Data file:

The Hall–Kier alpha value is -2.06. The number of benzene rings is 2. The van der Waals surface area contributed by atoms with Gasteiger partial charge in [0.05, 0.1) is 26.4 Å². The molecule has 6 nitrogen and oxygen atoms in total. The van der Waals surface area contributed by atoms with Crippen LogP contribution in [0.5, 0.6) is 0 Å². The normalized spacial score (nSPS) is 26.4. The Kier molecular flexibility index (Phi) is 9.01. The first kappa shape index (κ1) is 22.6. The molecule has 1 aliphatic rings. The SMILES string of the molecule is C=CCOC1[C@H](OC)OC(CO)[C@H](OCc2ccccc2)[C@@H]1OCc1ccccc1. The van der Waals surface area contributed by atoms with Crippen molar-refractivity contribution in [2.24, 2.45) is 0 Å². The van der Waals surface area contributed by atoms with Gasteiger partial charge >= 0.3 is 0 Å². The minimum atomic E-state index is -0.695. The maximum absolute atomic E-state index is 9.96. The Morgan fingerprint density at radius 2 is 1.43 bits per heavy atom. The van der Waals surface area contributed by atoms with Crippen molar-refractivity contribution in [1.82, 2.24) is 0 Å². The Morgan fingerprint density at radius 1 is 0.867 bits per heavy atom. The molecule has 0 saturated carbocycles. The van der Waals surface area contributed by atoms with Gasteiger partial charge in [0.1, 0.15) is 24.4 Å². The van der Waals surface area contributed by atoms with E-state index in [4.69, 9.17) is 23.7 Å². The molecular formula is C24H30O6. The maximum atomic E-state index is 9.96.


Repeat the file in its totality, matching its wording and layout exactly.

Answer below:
The Hall–Kier alpha value is -2.06. The number of benzene rings is 2. The van der Waals surface area contributed by atoms with Gasteiger partial charge in [0.05, 0.1) is 26.4 Å². The molecule has 6 nitrogen and oxygen atoms in total. The van der Waals surface area contributed by atoms with Crippen LogP contribution in [0.5, 0.6) is 0 Å². The normalized spacial score (nSPS) is 26.4. The Kier molecular flexibility index (Phi) is 9.01. The first kappa shape index (κ1) is 22.6. The molecule has 1 aliphatic rings. The SMILES string of the molecule is C=CCOC1[C@H](OC)OC(CO)[C@H](OCc2ccccc2)[C@@H]1OCc1ccccc1. The van der Waals surface area contributed by atoms with Crippen molar-refractivity contribution in [2.24, 2.45) is 0 Å². The van der Waals surface area contributed by atoms with Gasteiger partial charge >= 0.3 is 0 Å². The minimum atomic E-state index is -0.695. The maximum absolute atomic E-state index is 9.96. The Morgan fingerprint density at radius 2 is 1.43 bits per heavy atom. The van der Waals surface area contributed by atoms with Crippen molar-refractivity contribution in [1.82, 2.24) is 0 Å². The Morgan fingerprint density at radius 1 is 0.867 bits per heavy atom. The molecule has 0 saturated carbocycles. The van der Waals surface area contributed by atoms with Gasteiger partial charge in [0.1, 0.15) is 24.4 Å². The van der Waals surface area contributed by atoms with E-state index in [4.69, 9.17) is 23.7 Å². The molecular formula is C24H30O6. The maximum atomic E-state index is 9.96.